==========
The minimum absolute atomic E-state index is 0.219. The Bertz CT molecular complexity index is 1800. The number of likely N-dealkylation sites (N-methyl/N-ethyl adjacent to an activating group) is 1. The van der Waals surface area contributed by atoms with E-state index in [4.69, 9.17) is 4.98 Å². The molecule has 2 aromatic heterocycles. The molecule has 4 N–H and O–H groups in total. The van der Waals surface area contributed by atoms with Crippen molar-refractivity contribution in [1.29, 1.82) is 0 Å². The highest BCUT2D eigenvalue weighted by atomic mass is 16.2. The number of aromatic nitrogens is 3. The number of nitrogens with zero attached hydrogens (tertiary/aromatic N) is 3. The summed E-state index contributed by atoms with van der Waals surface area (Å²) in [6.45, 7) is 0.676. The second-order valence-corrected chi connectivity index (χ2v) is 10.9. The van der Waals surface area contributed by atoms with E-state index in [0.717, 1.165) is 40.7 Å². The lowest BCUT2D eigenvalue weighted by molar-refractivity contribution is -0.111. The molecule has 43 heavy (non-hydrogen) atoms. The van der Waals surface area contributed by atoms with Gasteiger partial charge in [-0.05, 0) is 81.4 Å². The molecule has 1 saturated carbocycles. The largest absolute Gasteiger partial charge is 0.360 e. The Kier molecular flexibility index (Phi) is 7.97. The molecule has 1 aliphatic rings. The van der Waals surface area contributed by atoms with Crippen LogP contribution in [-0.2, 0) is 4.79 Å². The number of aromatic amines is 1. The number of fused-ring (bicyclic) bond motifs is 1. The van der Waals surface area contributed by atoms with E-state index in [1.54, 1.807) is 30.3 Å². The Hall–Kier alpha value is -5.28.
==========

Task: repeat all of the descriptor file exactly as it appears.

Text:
The minimum absolute atomic E-state index is 0.219. The Bertz CT molecular complexity index is 1800. The number of likely N-dealkylation sites (N-methyl/N-ethyl adjacent to an activating group) is 1. The van der Waals surface area contributed by atoms with E-state index in [4.69, 9.17) is 4.98 Å². The molecule has 2 aromatic heterocycles. The molecule has 4 N–H and O–H groups in total. The van der Waals surface area contributed by atoms with Crippen molar-refractivity contribution in [1.29, 1.82) is 0 Å². The highest BCUT2D eigenvalue weighted by atomic mass is 16.2. The number of aromatic nitrogens is 3. The number of nitrogens with zero attached hydrogens (tertiary/aromatic N) is 3. The summed E-state index contributed by atoms with van der Waals surface area (Å²) in [6.45, 7) is 0.676. The second-order valence-corrected chi connectivity index (χ2v) is 10.9. The van der Waals surface area contributed by atoms with E-state index in [0.717, 1.165) is 40.7 Å². The lowest BCUT2D eigenvalue weighted by molar-refractivity contribution is -0.111. The molecule has 43 heavy (non-hydrogen) atoms. The van der Waals surface area contributed by atoms with Gasteiger partial charge in [-0.05, 0) is 81.4 Å². The molecule has 1 saturated carbocycles. The largest absolute Gasteiger partial charge is 0.360 e. The Kier molecular flexibility index (Phi) is 7.97. The molecule has 1 aliphatic rings. The van der Waals surface area contributed by atoms with Crippen LogP contribution in [-0.2, 0) is 4.79 Å². The number of aromatic amines is 1. The number of fused-ring (bicyclic) bond motifs is 1. The van der Waals surface area contributed by atoms with E-state index in [1.54, 1.807) is 30.3 Å². The Hall–Kier alpha value is -5.28.